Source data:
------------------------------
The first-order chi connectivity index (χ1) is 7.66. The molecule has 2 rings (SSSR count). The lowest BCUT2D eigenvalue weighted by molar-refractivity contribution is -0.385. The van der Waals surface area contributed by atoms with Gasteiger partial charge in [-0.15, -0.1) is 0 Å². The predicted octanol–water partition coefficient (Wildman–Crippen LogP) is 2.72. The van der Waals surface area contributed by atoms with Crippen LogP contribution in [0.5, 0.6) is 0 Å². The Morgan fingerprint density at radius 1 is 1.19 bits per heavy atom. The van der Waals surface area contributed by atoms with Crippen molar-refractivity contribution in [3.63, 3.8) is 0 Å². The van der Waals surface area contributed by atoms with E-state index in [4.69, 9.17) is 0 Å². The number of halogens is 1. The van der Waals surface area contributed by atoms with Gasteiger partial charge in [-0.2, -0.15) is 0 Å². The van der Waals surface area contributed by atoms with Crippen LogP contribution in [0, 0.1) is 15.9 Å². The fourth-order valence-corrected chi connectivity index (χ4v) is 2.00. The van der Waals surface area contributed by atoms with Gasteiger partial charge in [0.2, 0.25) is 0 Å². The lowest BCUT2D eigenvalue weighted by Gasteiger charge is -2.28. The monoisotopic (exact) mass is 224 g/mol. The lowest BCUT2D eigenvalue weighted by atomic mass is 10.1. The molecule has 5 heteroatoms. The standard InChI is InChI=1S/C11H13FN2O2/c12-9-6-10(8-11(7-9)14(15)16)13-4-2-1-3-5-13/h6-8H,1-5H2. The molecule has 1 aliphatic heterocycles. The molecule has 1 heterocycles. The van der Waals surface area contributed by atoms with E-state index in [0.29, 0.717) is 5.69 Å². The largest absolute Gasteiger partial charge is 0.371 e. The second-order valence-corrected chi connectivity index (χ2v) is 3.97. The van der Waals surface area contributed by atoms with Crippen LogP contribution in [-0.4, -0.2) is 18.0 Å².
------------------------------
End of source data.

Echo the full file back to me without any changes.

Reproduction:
The first-order chi connectivity index (χ1) is 7.66. The molecule has 2 rings (SSSR count). The lowest BCUT2D eigenvalue weighted by molar-refractivity contribution is -0.385. The van der Waals surface area contributed by atoms with Gasteiger partial charge in [-0.15, -0.1) is 0 Å². The predicted octanol–water partition coefficient (Wildman–Crippen LogP) is 2.72. The van der Waals surface area contributed by atoms with Crippen LogP contribution in [0.5, 0.6) is 0 Å². The Morgan fingerprint density at radius 1 is 1.19 bits per heavy atom. The van der Waals surface area contributed by atoms with Crippen molar-refractivity contribution in [3.63, 3.8) is 0 Å². The van der Waals surface area contributed by atoms with E-state index in [4.69, 9.17) is 0 Å². The number of halogens is 1. The van der Waals surface area contributed by atoms with Gasteiger partial charge in [-0.2, -0.15) is 0 Å². The van der Waals surface area contributed by atoms with Crippen LogP contribution in [0, 0.1) is 15.9 Å². The fourth-order valence-corrected chi connectivity index (χ4v) is 2.00. The van der Waals surface area contributed by atoms with Gasteiger partial charge in [0.2, 0.25) is 0 Å². The lowest BCUT2D eigenvalue weighted by Gasteiger charge is -2.28. The monoisotopic (exact) mass is 224 g/mol. The lowest BCUT2D eigenvalue weighted by atomic mass is 10.1. The molecule has 5 heteroatoms. The standard InChI is InChI=1S/C11H13FN2O2/c12-9-6-10(8-11(7-9)14(15)16)13-4-2-1-3-5-13/h6-8H,1-5H2. The molecule has 1 aliphatic heterocycles. The molecule has 1 heterocycles. The van der Waals surface area contributed by atoms with E-state index in [0.29, 0.717) is 5.69 Å². The largest absolute Gasteiger partial charge is 0.371 e. The second-order valence-corrected chi connectivity index (χ2v) is 3.97. The van der Waals surface area contributed by atoms with Crippen LogP contribution in [-0.4, -0.2) is 18.0 Å².